New Zealand's net annual migration gain back to pre-pandemic levels

2:00 pm on 14 June 2023
The first fights from across the Tasman landed in New Zealand after the border reopened on 13 April 2022.

The latest migration data shows New Zealand gained a little over 72,000 people in the year to April. Photo: RNZ / Marika Khabazi

Addressing the pressure net migration puts on New Zealand's infrastructure is an "ongoing issue" which has not yet been resolved, a sociologist says.

The latest migration data shows New Zealand gained a little over 72,000 people in the year to April.

Massey University sociologist Paul Spoonley told Morning Report those figures showed the country's net annual migration gain was back to where it was just prior to the Covid-19 pandemic in December 2019 - the month the country saw the highest net gain it had ever had.

"We're right back up there."

That number appeared to have been driven by a spike in people arriving in March, he said, with monthly provisional figures for April indicating the pace of migration might be slowing.

"Also, Immigration New Zealand have been very busy processing 220,000 people who were already on-shore and who the government had given the opportunity to transfer from a temporary visa to a permanent visa."

Professor Spoonley said there had been a rapid move from concern about the country's ability to attract talent in a very competitive global environment earlier this year, to the numbers now being seen arriving.

The data showed New Zealand was attracting workers at a greater rate than Australia, he said. But it also showed the "net loss of New Zealanders" was tracking up.

"Between the last figures and these figures, so month-by-month, we have seen a significant increase in the net loss of New Zealanders."

He said those migrating to the country were primarily coming from India, the Philippines and China, with the construction, hospitality, transport and agriculture sectors seeing the largest numbers of incoming workers.

However, other sectors the government had identified as needing to attract additional workers from overseas, such as education and healthcare, had not seen as many arrivals, he said.

Spoonley said "Treasury and others" had indicated the country would see a net gain of between 60,000 and 66,000 people this year, but he believed those estimates were "a bit low".

"I think we're probably going to balance out around somewhere between 70 and 80 thousand, but who knows? These figures do fluctuate a lot."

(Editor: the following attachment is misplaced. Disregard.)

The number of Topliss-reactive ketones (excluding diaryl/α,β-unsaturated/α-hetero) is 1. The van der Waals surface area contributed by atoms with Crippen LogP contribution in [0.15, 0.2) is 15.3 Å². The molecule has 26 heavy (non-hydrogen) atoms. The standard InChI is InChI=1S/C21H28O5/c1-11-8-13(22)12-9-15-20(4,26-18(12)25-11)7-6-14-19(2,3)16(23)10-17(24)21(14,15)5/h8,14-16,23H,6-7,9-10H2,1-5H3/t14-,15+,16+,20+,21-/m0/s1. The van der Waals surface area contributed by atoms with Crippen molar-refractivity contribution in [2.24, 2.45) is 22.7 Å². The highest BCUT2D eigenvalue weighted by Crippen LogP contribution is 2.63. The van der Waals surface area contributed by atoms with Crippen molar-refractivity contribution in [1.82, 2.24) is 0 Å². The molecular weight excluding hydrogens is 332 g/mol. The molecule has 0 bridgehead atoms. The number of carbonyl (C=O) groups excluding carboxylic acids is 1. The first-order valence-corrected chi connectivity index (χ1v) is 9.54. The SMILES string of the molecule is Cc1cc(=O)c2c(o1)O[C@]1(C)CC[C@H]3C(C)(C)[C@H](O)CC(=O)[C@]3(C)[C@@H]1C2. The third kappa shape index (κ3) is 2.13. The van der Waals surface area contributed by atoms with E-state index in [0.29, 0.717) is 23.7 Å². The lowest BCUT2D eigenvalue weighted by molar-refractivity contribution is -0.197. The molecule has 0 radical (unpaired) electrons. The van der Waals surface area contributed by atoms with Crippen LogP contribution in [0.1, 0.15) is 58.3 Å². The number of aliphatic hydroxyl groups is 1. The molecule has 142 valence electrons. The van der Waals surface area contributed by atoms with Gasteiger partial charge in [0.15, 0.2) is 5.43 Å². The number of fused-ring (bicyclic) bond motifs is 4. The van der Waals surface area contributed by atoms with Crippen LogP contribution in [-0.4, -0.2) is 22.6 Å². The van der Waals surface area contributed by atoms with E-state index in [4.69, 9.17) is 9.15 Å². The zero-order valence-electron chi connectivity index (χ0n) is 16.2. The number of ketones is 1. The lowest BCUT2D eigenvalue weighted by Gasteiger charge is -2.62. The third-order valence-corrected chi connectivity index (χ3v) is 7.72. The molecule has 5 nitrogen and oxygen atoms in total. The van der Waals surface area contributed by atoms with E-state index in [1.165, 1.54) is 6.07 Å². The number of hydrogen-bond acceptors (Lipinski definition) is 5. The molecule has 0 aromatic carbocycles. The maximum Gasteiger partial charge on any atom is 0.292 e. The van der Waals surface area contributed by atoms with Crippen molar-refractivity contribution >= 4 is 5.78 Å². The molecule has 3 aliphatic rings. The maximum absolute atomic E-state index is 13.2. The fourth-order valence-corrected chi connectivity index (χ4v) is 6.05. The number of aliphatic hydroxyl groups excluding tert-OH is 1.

He said the issue of whether such high net migration numbers were sustainable, given the pressures they placed on the country's housing supply and other infrastructure, would be a "major concern".

"Last year the Productivity Commission, in looking at migration, said that it wasn't in balance, that there were issues between the population growth of the country, which is largely driven by migration ... and we were in deficit in terms of providing infrastructure and services.

"So we've gone back to that situation, without actually having resolved it."

Skilled workers arriving, but pressure remains in some sectors - immigration minister

But Minister of Immigration Michael Wood told Morning Report part of the solution to the country's "decades-long shortfall" in building the infrastructure it needed was skilled migrant labour.

"When we put the immigration rebalance in place post the border closures, one of the things we were wanting to achieve was to shift the old model, which was frankly based on very high volume, often of people on very low wages, to a system that is more focussed on the skills that we really need."

However, he said the government also wanted to ensure it understood the impact of the decisions it was making in immigration.

"One of the things that I've signalled ... is the government's interest in developing a government policy statement on immigration, which would more closely bring together our decision-making in immigration with a consideration of the impacts on infrastructure."

The migration numbers showed skilled workers were coming into New Zealand but acknowledged there was still pressure in some sectors, he said.

"That's why, as we have been moving along, we have been making adjustments to the system.

"In health, for example, we have pretty much put all clinical roles and nearly all allied health roles on the straight to residency pathway, to make our offer as attractive as possible."

Wood said he believed the balance in the immigration system was "about right" but said it would continue to be reviewed to ensure it was working for everyone - including employers and workers.

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